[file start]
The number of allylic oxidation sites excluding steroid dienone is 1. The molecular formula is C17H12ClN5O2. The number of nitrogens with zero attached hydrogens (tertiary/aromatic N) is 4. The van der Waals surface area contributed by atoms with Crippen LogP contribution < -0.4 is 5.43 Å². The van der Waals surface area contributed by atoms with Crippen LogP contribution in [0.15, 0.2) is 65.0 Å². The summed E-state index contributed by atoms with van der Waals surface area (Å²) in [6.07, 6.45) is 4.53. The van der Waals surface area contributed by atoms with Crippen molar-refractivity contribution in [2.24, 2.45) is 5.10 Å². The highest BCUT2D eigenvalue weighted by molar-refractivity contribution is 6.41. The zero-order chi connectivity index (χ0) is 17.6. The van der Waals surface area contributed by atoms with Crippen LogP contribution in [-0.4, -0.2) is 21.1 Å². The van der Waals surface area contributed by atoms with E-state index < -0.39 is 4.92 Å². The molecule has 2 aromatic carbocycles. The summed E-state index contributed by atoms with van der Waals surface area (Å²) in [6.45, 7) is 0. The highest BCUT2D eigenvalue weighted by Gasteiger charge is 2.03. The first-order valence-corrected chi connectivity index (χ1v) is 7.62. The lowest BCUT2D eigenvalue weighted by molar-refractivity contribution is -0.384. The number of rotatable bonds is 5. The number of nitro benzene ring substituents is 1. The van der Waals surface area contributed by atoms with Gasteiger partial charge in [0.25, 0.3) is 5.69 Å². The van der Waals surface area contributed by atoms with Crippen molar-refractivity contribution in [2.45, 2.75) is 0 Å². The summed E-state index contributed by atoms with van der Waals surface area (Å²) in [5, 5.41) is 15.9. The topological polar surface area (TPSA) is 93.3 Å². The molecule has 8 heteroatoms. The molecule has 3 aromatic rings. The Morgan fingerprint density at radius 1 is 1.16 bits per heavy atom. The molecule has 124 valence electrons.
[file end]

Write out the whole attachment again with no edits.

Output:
The number of allylic oxidation sites excluding steroid dienone is 1. The molecular formula is C17H12ClN5O2. The number of nitrogens with zero attached hydrogens (tertiary/aromatic N) is 4. The van der Waals surface area contributed by atoms with Crippen LogP contribution < -0.4 is 5.43 Å². The van der Waals surface area contributed by atoms with Crippen LogP contribution in [0.15, 0.2) is 65.0 Å². The summed E-state index contributed by atoms with van der Waals surface area (Å²) in [6.07, 6.45) is 4.53. The van der Waals surface area contributed by atoms with Crippen molar-refractivity contribution in [2.24, 2.45) is 5.10 Å². The highest BCUT2D eigenvalue weighted by molar-refractivity contribution is 6.41. The zero-order chi connectivity index (χ0) is 17.6. The van der Waals surface area contributed by atoms with Crippen LogP contribution in [-0.4, -0.2) is 21.1 Å². The van der Waals surface area contributed by atoms with E-state index < -0.39 is 4.92 Å². The molecule has 2 aromatic carbocycles. The summed E-state index contributed by atoms with van der Waals surface area (Å²) in [6.45, 7) is 0. The highest BCUT2D eigenvalue weighted by Gasteiger charge is 2.03. The first-order valence-corrected chi connectivity index (χ1v) is 7.62. The lowest BCUT2D eigenvalue weighted by molar-refractivity contribution is -0.384. The number of rotatable bonds is 5. The number of nitro benzene ring substituents is 1. The van der Waals surface area contributed by atoms with Gasteiger partial charge in [0.25, 0.3) is 5.69 Å². The van der Waals surface area contributed by atoms with Crippen molar-refractivity contribution in [2.45, 2.75) is 0 Å². The summed E-state index contributed by atoms with van der Waals surface area (Å²) in [5, 5.41) is 15.9. The topological polar surface area (TPSA) is 93.3 Å². The molecule has 8 heteroatoms. The molecule has 3 aromatic rings. The Morgan fingerprint density at radius 1 is 1.16 bits per heavy atom. The molecule has 124 valence electrons.